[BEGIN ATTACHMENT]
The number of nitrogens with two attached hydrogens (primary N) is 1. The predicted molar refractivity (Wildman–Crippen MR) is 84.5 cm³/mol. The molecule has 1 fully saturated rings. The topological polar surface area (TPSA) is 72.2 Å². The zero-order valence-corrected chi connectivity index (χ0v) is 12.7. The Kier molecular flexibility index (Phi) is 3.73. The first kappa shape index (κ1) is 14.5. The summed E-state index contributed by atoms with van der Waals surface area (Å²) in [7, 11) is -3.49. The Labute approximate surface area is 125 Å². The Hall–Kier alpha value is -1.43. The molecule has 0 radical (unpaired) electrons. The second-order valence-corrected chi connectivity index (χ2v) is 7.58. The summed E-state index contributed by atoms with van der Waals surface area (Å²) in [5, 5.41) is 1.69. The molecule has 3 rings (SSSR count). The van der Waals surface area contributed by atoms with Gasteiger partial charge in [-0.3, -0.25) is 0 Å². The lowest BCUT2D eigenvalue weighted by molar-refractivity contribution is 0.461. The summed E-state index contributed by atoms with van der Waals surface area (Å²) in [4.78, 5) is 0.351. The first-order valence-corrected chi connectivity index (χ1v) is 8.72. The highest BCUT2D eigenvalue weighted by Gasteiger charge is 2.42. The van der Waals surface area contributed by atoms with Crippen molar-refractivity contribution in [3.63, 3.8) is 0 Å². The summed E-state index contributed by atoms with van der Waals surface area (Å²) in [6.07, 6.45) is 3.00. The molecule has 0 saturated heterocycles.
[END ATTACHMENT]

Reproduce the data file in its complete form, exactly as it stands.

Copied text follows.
The number of nitrogens with two attached hydrogens (primary N) is 1. The predicted molar refractivity (Wildman–Crippen MR) is 84.5 cm³/mol. The molecule has 1 fully saturated rings. The topological polar surface area (TPSA) is 72.2 Å². The zero-order valence-corrected chi connectivity index (χ0v) is 12.7. The Kier molecular flexibility index (Phi) is 3.73. The first kappa shape index (κ1) is 14.5. The summed E-state index contributed by atoms with van der Waals surface area (Å²) in [7, 11) is -3.49. The Labute approximate surface area is 125 Å². The Hall–Kier alpha value is -1.43. The molecule has 0 radical (unpaired) electrons. The second-order valence-corrected chi connectivity index (χ2v) is 7.58. The summed E-state index contributed by atoms with van der Waals surface area (Å²) in [5, 5.41) is 1.69. The molecule has 3 rings (SSSR count). The van der Waals surface area contributed by atoms with Gasteiger partial charge in [-0.3, -0.25) is 0 Å². The lowest BCUT2D eigenvalue weighted by molar-refractivity contribution is 0.461. The summed E-state index contributed by atoms with van der Waals surface area (Å²) in [4.78, 5) is 0.351. The first-order valence-corrected chi connectivity index (χ1v) is 8.72. The highest BCUT2D eigenvalue weighted by Gasteiger charge is 2.42. The van der Waals surface area contributed by atoms with Crippen molar-refractivity contribution in [3.63, 3.8) is 0 Å². The summed E-state index contributed by atoms with van der Waals surface area (Å²) in [6.07, 6.45) is 3.00. The molecule has 0 saturated heterocycles.